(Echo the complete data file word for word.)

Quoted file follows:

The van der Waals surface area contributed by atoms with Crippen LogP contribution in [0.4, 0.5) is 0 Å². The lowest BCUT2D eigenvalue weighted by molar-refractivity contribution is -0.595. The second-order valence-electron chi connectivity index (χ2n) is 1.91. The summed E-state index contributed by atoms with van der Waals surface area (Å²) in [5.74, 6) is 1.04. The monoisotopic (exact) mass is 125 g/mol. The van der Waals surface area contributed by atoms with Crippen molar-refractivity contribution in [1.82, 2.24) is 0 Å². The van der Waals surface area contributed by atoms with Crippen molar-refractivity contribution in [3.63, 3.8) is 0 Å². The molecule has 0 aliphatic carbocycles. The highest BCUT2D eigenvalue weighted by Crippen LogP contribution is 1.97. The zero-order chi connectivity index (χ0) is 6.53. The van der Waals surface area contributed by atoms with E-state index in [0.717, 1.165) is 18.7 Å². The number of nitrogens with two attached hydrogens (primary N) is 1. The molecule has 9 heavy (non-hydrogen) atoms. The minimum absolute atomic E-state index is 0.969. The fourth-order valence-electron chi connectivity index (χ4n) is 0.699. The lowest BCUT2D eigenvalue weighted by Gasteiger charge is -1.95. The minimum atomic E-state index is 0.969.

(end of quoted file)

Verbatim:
The van der Waals surface area contributed by atoms with Crippen LogP contribution in [0.4, 0.5) is 0 Å². The lowest BCUT2D eigenvalue weighted by molar-refractivity contribution is -0.595. The second-order valence-electron chi connectivity index (χ2n) is 1.91. The summed E-state index contributed by atoms with van der Waals surface area (Å²) in [5.74, 6) is 1.04. The monoisotopic (exact) mass is 125 g/mol. The van der Waals surface area contributed by atoms with Crippen molar-refractivity contribution in [1.82, 2.24) is 0 Å². The van der Waals surface area contributed by atoms with Crippen molar-refractivity contribution in [3.63, 3.8) is 0 Å². The molecule has 0 aliphatic carbocycles. The highest BCUT2D eigenvalue weighted by Crippen LogP contribution is 1.97. The zero-order chi connectivity index (χ0) is 6.53. The van der Waals surface area contributed by atoms with E-state index in [0.717, 1.165) is 18.7 Å². The number of nitrogens with two attached hydrogens (primary N) is 1. The molecule has 9 heavy (non-hydrogen) atoms. The minimum absolute atomic E-state index is 0.969. The fourth-order valence-electron chi connectivity index (χ4n) is 0.699. The lowest BCUT2D eigenvalue weighted by Gasteiger charge is -1.95. The minimum atomic E-state index is 0.969.